Hale Professor: Lenore Grenoble, University of Chicago

Event Date/Time: 
Friday, July 28, 2017 - 7:00pm
Event Details: 

Title: The subtlety of fieldwork: Answering the questions you are not asking

One of the great challenges for linguists is to study a language on its own terms, to avoid biases in our analyses, biases that may be introduced by our native language(s), languages we have studied, or our by our theoretical apparatus. At the same time, the unexpected phenomena may be important for shaping our understanding of language, linguistic diversity and cross-linguistic similarity.

In this talk I discuss some strategies for mitigating some of these potential biases, and for documenting and analyzing a language on its own terms. I argue for an engaged model of fieldwork that involves, indeed requires, the active participation of language users, thoughtful attention of the linguist, and a broader view of what language is. This is a problem that Ken Hale also grappled with, and I draw on concrete examples from his own work (Hale 1992, 1998) and my own. As an illustrative case, Hale presents Damin, an auxiliary language used by Lardil men on Mornington Island in North Queen. Unlike Lardil, the Damin sound inventory (surprisingly) includes clicks. The use of an auxiliary system, with an auxiliary sound system, is unexpected and could be easily missed.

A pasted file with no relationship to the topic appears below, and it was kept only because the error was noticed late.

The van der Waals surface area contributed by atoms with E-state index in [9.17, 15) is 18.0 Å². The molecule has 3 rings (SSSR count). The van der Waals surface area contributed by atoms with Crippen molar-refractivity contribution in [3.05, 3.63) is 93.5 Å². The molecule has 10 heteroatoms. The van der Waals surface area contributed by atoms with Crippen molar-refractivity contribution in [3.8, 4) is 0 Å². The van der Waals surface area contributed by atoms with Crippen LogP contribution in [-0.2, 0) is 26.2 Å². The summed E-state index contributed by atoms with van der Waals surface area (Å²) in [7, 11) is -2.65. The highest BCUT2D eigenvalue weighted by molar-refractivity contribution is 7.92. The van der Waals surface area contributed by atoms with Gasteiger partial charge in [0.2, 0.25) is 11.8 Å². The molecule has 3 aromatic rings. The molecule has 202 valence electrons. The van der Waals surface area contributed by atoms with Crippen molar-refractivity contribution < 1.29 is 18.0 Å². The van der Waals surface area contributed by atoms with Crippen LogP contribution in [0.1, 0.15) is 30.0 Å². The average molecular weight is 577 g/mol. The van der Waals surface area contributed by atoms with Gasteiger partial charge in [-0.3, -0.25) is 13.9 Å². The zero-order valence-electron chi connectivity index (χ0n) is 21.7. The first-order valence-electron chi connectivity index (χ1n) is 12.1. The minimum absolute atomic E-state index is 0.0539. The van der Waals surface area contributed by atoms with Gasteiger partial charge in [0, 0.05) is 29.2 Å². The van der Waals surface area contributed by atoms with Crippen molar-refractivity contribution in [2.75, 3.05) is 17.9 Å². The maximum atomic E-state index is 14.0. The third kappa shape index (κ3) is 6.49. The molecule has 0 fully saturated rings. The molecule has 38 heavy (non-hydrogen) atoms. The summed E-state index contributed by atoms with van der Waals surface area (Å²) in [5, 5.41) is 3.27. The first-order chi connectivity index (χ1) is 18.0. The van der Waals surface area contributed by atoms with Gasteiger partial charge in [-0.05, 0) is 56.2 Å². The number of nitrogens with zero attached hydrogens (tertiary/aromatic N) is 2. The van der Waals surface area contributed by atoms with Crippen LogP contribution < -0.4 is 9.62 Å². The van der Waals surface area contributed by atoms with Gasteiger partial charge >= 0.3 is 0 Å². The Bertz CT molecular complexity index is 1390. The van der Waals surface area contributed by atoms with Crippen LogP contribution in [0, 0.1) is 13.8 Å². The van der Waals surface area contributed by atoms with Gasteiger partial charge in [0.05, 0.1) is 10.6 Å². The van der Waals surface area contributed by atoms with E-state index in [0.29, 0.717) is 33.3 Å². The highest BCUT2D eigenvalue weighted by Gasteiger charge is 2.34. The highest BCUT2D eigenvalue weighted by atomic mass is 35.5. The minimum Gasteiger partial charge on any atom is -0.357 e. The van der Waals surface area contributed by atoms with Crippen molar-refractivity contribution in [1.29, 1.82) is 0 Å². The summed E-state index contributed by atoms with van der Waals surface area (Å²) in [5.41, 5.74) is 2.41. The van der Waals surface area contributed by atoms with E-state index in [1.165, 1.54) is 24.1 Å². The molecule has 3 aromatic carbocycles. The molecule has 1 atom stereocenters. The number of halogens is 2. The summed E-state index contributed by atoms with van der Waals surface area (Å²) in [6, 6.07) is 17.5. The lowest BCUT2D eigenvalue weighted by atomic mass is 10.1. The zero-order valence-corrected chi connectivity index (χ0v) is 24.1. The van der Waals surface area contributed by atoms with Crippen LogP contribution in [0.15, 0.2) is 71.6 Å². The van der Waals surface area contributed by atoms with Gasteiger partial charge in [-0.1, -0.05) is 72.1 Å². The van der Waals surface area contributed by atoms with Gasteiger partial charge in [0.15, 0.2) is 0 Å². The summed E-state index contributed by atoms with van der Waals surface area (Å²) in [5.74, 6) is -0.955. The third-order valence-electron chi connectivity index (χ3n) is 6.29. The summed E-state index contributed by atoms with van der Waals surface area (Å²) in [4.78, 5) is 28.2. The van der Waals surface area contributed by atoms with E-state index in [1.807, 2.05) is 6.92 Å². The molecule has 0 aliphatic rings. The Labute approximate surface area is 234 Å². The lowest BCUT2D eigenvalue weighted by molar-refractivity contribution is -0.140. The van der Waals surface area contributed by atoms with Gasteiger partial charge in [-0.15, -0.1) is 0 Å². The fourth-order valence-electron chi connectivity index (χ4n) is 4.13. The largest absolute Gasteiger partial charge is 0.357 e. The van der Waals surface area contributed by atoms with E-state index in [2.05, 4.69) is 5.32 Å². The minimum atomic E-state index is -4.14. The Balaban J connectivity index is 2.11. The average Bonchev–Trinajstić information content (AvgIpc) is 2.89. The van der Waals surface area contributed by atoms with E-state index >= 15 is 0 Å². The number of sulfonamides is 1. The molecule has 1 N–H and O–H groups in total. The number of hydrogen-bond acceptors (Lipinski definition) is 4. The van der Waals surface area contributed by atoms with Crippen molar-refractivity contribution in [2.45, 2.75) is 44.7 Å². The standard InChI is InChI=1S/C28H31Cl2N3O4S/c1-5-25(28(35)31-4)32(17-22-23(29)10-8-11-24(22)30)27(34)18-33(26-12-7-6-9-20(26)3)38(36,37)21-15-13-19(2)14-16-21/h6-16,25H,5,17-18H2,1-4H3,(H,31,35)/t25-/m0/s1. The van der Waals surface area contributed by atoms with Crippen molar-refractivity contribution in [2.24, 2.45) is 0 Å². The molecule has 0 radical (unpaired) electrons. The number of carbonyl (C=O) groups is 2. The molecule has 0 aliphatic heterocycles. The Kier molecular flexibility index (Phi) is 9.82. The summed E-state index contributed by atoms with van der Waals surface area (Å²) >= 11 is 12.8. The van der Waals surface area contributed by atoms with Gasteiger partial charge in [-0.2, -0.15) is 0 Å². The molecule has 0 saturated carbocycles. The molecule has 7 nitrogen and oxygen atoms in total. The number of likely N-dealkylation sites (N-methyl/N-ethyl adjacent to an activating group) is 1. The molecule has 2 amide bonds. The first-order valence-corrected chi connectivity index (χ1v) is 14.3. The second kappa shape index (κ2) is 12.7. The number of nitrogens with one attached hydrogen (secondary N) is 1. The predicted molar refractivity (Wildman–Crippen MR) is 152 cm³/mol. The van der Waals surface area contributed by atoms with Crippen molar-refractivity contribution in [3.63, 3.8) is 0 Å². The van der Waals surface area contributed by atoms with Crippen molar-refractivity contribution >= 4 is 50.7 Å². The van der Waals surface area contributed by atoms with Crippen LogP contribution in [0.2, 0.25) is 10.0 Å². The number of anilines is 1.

My own fieldwork finds some parallels, in particular in recent work with a team of researchers working in Cameroon, Senegal, Scandinavia and Greenland, documenting the use of clicks and other sounds that stand outside a language’s phonemic inventory but are regular parts of the communicative system. They are conventionalized and recognizable in isolation by the speakers, serving a number of discourse and pragmatic functions and are a core part of language. Examples in American English include mm-mm [ʔmʔm] ‘no’ and  uh-oh [ʌʔoʊ], both of which use a glottal stop, not a phoneme in English Although they are readily recognized by speakers as having semantic meaning, such items (what I call verbal gestures)  are distinguished from a language’s lexical words in that they do not take a morphosyntactic frame and thus do not combine with the grammar.

Link (URL) to profile page: 







Linguistic Anthropology


Structure of a Language



Mailing address (for sending posters): 

Lenore Grenoble Department of Linguistics 1115 East 58th Street University of Chicago Chicago, IL 60637

Location : 
Jacob Science Building, Room 121